Kitchen
"Recycling in the kitchen is successful in direct proportion to the size of the kitchen," says Doug Austin, program manager at Amera Cabinetry. "The more space you have, the easier it is to give up some of it for recycling."
Base cabinets make the most sense for storing heavy and bulky items like glass, plastic and metal. Recycling storage comes in two-, three- or four-bin units that are concealed in pullout drawers, tilt-out bins or roll-out shelves. Some bins can be attached to the door so that they roll out automatically when you open the door—a nice convenience. Many bins have lids that shut automatically when the cabinet is closed.
Most of these items are designed for existing cabinetry; you'll find them at home centers or in catalogs. If you are remodeling, most cabinet companies offer these accessories as options, too.
Depending on the capacity of the bins, you'll need to devote a minimum of one 18-in. base cabinet to recycling, but one measuring 24 to 30 in. means fewer trips to the garage or outdoor trash cans.
Because both under-the-sink and corner cabinets offer less than ideal storage for regular items, they are good locations for a recycling center. If you have more than one sink, don't use the base cabinet beneath the primary sink, where storage for food, pots and pans is often more important. It will be easier to give up space near the second sink. In new construction, consider offsetting sink plumbing so there is more room for storage. In existing cabinets, if pipes are in the way, attach a roll-out drawer to the bottom of the base for flat items like newspapers, magazines and flattened boxes.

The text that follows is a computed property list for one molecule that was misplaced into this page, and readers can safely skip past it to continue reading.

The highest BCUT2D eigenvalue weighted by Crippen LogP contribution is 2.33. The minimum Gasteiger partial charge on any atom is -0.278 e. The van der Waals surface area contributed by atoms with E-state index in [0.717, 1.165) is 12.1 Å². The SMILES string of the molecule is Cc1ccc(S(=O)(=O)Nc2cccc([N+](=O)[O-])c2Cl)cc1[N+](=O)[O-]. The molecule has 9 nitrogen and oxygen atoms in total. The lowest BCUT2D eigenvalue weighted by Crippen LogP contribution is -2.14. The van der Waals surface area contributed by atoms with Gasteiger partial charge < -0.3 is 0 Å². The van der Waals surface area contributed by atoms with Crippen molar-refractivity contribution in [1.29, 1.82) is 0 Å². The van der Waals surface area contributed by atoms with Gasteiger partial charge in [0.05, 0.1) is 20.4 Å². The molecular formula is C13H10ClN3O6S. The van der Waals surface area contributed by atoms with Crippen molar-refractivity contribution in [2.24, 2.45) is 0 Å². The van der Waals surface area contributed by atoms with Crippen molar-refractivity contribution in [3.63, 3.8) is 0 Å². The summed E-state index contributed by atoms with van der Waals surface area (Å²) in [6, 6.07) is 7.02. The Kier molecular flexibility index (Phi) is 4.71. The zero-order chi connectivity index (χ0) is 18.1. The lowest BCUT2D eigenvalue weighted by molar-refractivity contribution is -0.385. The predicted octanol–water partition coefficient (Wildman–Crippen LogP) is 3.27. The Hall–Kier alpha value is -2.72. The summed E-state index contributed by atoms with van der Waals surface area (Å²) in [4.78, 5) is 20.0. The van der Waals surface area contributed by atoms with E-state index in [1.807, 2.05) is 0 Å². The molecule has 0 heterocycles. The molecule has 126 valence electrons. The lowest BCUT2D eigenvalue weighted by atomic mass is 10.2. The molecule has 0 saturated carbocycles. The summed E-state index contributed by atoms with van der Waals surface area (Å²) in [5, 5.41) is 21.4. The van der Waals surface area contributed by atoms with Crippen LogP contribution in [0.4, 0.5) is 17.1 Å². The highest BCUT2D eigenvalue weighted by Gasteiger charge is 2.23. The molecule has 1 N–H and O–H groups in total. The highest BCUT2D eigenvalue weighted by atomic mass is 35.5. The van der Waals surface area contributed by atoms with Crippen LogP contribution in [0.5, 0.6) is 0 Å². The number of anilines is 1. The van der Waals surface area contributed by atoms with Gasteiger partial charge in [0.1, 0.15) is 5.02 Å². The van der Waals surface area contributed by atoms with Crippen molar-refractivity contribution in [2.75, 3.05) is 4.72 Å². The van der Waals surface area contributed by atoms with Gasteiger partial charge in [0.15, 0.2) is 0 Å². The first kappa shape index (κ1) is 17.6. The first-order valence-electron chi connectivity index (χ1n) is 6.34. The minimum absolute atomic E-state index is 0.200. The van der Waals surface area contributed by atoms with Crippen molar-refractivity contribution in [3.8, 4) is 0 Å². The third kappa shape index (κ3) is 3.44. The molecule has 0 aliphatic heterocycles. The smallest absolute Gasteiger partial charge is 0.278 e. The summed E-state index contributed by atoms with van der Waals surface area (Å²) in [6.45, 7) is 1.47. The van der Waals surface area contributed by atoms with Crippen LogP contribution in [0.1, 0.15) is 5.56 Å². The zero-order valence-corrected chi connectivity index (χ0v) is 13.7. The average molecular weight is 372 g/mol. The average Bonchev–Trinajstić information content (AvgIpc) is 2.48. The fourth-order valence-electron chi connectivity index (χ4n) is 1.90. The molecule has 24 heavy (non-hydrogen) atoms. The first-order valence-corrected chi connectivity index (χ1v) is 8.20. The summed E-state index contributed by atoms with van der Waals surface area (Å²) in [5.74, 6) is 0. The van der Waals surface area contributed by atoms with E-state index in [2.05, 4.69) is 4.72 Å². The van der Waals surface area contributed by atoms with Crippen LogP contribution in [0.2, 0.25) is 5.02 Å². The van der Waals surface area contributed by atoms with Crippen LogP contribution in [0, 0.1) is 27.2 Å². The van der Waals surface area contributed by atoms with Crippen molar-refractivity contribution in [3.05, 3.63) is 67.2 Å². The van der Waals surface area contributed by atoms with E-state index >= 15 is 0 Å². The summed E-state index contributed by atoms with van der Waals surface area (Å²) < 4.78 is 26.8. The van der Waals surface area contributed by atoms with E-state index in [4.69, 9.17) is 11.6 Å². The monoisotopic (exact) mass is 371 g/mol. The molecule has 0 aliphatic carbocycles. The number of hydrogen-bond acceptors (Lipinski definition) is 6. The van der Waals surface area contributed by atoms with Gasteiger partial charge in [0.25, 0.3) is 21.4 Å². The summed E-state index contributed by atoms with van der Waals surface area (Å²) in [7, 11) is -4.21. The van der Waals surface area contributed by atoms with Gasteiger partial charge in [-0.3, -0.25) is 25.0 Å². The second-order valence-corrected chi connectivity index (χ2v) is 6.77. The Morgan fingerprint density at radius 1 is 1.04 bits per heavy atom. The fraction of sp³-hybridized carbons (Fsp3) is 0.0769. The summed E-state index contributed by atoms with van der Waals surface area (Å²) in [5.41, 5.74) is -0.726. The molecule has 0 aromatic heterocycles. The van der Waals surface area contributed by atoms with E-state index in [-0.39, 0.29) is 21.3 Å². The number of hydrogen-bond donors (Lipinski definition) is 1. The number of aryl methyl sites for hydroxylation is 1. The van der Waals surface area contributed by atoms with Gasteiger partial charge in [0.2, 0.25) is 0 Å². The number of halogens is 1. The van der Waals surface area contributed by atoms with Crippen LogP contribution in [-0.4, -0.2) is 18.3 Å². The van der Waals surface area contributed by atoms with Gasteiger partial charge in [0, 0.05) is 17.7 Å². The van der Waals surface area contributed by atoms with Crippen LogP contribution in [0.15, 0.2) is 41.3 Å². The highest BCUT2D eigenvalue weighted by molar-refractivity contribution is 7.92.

Corner cabinets are inefficient and inconvenient for storing food and pots and pans, even if equipped with a lazy Susan—you're forever spinning the shelves to find something. But rotating recycling bins take advantage of this otherwise awkward space. Corner cabinets offer another advantage: They often sit between work areas, which makes them easy to reach whether you're cooking or cleaning up. However, because these lazy Susan bins don't pull out and you can't see through them, label or color-code them by material to save time sorting.
"Don't forget about composting," says certified kitchen designer Mary Jo Peterson, of Brookfield, Connecticut. She suggests a lidded chute that is cut into the counter and leads to a bin in the primary food-prep area.
The advantage: It's easy to collect scraps as you prepare meals. The disadvantages: You give up 6 to 8 in. of counter space and you can only install it in countertops that are impervious to water throughout their thickness, like solid surfacing, stone and stainless steel.
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